Burning Heart

It was two months till my departure for the Philippines and I was biding my time in Brooklyn while writing my first novel and learning Tagalog and living off the savings of three years teaching college writing. New York had just turned southern-summer humid, an effect that made the center of the urban universe feel only that much more real--intensified the feel of taxicab smog, the stink of subway urine--and I loved it.


I spent the morning in my apartment redesigning my website, a from-scratch job, every line of code mine, a self-designed content management system that would proclaim minimalism inside and out--blistering fast load speeds, readability-optimized page layout--while being as functional as the best of them.


In the middle of it I got an email from a reader of my novel wondering whether more installments were coming--I hadn't posted a new chapter in at least two weeks; New York is an impatient and demanding mistress, but she is worth it--and they would come, alright, but I'd already decided to devote the rest of that day to schooling myself for my upcoming Peace Corps service.


I took the L train into Manhattan. I walked the ten blocks to NYU's Bobst Library, looking over the call numbers of the books I'd found in the online catalog: Burning Heart: A Portrait of the Philippines, All You Need is Love: The Peace Corps and the Spirit of the 1960s, and a collection of plays by Nick Joaquin who, I'd gathered, is a pretty seminal figure in the Philippine literary canon.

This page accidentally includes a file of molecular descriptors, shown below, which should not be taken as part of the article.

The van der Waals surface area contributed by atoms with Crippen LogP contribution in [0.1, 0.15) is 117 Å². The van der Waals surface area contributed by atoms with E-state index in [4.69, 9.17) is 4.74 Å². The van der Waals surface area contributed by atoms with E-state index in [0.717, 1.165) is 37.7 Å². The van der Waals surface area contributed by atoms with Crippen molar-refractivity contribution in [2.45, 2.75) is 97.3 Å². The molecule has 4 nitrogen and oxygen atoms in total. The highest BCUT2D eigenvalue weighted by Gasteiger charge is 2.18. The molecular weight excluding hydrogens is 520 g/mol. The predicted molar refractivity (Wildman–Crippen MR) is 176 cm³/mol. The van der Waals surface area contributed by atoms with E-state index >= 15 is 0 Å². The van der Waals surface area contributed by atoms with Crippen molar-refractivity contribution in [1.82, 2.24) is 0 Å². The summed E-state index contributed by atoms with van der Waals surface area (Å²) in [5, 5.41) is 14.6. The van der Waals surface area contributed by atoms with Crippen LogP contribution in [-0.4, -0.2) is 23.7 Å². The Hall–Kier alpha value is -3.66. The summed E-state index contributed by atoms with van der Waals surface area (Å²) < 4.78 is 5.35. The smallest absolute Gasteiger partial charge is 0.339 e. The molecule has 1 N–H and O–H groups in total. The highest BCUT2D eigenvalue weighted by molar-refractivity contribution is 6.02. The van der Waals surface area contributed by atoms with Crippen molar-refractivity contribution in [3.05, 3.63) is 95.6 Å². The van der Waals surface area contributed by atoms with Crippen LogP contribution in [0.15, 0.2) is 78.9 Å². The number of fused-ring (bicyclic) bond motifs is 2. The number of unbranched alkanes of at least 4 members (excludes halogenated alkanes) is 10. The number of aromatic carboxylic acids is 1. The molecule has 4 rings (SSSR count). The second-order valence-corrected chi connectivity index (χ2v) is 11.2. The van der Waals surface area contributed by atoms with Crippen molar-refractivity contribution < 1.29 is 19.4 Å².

When I got to the library I discovered that the stacks were restricted to faculty and students and approved guests. I would have to apply for a visiting faculty pass to get into the building. I'd never been in a library like that, but given New York's preponderant hoi polloi and its paucity of restrooms, the policy made sense. I didn't have my faculty ID with me but I convinced the security guard to let me in for the day. Call numbers in hand, I walked with New Yorker determination toward the elevator, feeling the familiar rush of excitement libraries often bring me.


Bobst Library's main floor is covered in a tetris-like tessellation that looks three-dimensional when you're walking across it and absolutely vertiginous when you're sitting on the 6th floor looking down through the courtyard-style windows. After a bit of good old-fashioned bookstack hunting, I found my quarry. But I also found that I was not in the mood for literature: I decided to pass over Nick Joaquin in favor of the academic scholarship.


I took Burning Heart off the shelf along with a book titled Philippines into the 21st Century. It seemed appropriate. All You Need Is Love was missing, but there was a whole section on volunteerism with a nice subsection on the Peace Corps, including some of the seminal documents like speeches by Sargent Shriver, the program's first director. I finally settled on Making Them Like Us: Peace Corps Volunteers in the 1960s, primarily for the hinted at problematics in the title. Then I made my way to a study carrel where I could gaze down dizzily upon the entry floor.